The closest airfields to these Chinese bases are Bareilly, Gorakhpur, Bagdogra, Hashimara, Jorhat, Guwahati, Tezpur, Chabua, Mohanbari, and nearly a dozen Advance Landing Grounds, which are approximately 4-500 kilometers away in most cases. The Indian Air Force can operate fighters at full capacity from these airfields, but China cannot due to terrain challenges.
PLAAF's capability in Tibet is severely limited and will remain so, regardless of whether they acquire and employ more modern aircraft, which may be in their inventory by 2030. PLAAF elements based on the Chinese mainland will have no distinguishable impact on overall PLAAF performance in Tibet Autonomous Region.
As a result, the Chinese airforce from the Tibet region is no or lesser threat to the IAF, and India does not need to worry about Chinese capability in the Himalayan region because India does not need to do anything else because the Himalayan weather will do everything for the IAF.
India needs to strengthen its navy and expand its capabilities to counter Chinese expansion in the Indian Ocean region. India does not need to engage in violent conflict with China in the Pacific, but it does need to protect its business interests in the Indo-Pacific, for which India has to maintain its relevancy in QUAD.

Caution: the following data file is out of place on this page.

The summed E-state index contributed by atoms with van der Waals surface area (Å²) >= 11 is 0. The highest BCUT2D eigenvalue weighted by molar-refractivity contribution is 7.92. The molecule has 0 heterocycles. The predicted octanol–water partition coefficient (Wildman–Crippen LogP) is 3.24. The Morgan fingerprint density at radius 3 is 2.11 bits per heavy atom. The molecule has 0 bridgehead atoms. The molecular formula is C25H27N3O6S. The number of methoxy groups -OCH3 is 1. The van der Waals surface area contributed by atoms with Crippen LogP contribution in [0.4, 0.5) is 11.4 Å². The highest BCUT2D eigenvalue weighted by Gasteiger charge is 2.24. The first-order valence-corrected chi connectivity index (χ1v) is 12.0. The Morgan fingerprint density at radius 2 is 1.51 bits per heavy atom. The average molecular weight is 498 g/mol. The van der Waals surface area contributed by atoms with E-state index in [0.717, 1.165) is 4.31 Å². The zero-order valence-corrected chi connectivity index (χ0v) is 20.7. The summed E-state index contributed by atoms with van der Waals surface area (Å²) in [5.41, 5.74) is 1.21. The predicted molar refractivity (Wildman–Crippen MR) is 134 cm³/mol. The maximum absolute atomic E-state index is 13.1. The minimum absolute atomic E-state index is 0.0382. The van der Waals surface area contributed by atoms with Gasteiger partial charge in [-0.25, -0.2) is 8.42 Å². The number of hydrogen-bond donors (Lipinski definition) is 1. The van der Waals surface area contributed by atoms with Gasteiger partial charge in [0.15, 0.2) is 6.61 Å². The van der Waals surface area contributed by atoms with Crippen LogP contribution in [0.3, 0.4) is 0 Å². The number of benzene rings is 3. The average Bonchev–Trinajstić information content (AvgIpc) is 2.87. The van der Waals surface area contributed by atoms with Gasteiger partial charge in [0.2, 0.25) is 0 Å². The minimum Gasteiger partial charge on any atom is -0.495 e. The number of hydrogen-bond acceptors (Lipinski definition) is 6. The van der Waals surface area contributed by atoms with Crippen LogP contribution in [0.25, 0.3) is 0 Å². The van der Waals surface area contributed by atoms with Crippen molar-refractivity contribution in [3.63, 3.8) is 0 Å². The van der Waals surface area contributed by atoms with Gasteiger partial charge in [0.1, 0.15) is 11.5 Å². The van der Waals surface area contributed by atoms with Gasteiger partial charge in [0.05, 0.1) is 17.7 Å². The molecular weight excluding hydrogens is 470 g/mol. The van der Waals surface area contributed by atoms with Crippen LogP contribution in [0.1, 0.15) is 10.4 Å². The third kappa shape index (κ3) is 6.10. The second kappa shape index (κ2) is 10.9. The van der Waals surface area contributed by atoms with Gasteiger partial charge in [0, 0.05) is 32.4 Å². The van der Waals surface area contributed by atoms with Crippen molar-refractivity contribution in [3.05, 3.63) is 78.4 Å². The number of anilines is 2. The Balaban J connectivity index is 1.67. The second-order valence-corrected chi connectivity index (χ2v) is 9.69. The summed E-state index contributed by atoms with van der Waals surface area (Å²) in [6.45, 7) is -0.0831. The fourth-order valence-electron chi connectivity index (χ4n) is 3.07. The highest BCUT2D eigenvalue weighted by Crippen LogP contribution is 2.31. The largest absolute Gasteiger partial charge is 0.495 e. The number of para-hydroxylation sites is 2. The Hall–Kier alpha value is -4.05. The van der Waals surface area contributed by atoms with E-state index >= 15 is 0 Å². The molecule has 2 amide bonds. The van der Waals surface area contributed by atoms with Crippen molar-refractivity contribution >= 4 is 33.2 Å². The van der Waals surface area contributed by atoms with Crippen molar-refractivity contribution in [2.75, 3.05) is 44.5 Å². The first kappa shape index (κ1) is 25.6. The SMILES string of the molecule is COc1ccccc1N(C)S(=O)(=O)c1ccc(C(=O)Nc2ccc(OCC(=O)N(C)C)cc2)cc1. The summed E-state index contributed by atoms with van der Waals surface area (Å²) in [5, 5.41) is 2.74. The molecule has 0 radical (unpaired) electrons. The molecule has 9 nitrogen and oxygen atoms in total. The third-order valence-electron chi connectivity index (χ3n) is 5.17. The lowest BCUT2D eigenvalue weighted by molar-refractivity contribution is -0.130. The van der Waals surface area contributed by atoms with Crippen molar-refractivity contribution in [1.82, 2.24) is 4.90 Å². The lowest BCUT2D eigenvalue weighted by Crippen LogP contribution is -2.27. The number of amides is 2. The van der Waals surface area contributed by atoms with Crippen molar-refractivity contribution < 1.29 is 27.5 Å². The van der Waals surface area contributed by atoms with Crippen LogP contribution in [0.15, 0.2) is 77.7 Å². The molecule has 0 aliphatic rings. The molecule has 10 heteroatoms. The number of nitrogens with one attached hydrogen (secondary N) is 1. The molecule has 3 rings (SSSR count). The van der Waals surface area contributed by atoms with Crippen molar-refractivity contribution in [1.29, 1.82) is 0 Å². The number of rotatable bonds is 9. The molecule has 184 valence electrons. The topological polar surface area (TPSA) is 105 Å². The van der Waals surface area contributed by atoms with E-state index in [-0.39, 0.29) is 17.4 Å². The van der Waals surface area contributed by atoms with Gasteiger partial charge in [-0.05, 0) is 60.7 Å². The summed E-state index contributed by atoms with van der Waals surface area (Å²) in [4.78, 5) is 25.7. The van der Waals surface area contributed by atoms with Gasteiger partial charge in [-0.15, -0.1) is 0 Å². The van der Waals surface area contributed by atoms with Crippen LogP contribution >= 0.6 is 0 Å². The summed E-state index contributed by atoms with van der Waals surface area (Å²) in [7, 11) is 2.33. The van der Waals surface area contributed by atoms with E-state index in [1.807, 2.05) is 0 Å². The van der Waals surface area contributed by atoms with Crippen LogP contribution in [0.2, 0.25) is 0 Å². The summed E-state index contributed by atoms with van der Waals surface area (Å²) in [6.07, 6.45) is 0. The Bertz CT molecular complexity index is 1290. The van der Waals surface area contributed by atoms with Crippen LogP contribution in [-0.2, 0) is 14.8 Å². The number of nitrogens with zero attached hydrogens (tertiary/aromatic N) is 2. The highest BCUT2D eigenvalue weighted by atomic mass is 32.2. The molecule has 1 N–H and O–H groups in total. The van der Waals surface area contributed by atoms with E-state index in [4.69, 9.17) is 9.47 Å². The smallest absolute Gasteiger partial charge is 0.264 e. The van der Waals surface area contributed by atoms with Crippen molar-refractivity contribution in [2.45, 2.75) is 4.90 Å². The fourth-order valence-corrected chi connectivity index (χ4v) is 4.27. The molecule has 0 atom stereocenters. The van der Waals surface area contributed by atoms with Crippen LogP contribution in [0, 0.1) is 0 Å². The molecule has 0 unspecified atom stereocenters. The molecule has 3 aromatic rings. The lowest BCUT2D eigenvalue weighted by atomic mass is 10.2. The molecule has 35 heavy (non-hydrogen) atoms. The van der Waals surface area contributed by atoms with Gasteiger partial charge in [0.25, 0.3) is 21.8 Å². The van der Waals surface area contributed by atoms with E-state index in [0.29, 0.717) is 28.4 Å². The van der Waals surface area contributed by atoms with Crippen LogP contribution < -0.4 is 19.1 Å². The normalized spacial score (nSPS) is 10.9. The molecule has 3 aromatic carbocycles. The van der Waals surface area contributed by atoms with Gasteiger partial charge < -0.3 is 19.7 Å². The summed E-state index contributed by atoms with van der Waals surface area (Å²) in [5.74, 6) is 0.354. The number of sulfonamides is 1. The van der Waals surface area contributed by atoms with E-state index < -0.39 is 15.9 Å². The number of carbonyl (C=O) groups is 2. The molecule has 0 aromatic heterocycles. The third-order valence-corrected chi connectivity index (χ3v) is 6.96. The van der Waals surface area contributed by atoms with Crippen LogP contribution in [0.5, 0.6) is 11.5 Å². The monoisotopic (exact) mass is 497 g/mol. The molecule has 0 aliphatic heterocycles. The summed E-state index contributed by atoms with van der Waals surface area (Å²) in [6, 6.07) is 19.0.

Chinese View On This Matter:
Following the Galwan clash, China recognized India's strength in the Himalayas and realized that they could not win a conventional war against India and could not change the status quo in the border area unilaterally.
Therefore, they engaged India diplomatically in order to reclaim the face they had lost during the Galwan Valley debacle. And they adopted other means to wage war against India using nongovernmental organizations and their business in the country, but they also lost on that front after India's crackdown against those non-state actors.
China also attempted to intimidate India through India's western neighbor, Pakistan, but Pakistan was unable to do so due to an economic crisis.
China is a very cunning and intelligent adversary because its economy is massive and it will continue to do so until its economy collapses, which is nearly impossible at the moment. As a result, India must take calculated steps to counter Chinese interference in India and its neighbor.
Meanwhile, India is collaborating with the US to counter Chinese aggression in the Himalayan region and the Indo-Pacific region, which is a positive step for India and will be continued through QUAD.
Therefore, China recognizes that it cannot win a conventional war with India due to the PLAAF's inability to support PLA operations by neutralizing the IAF, and nuclear exchange will have no winner.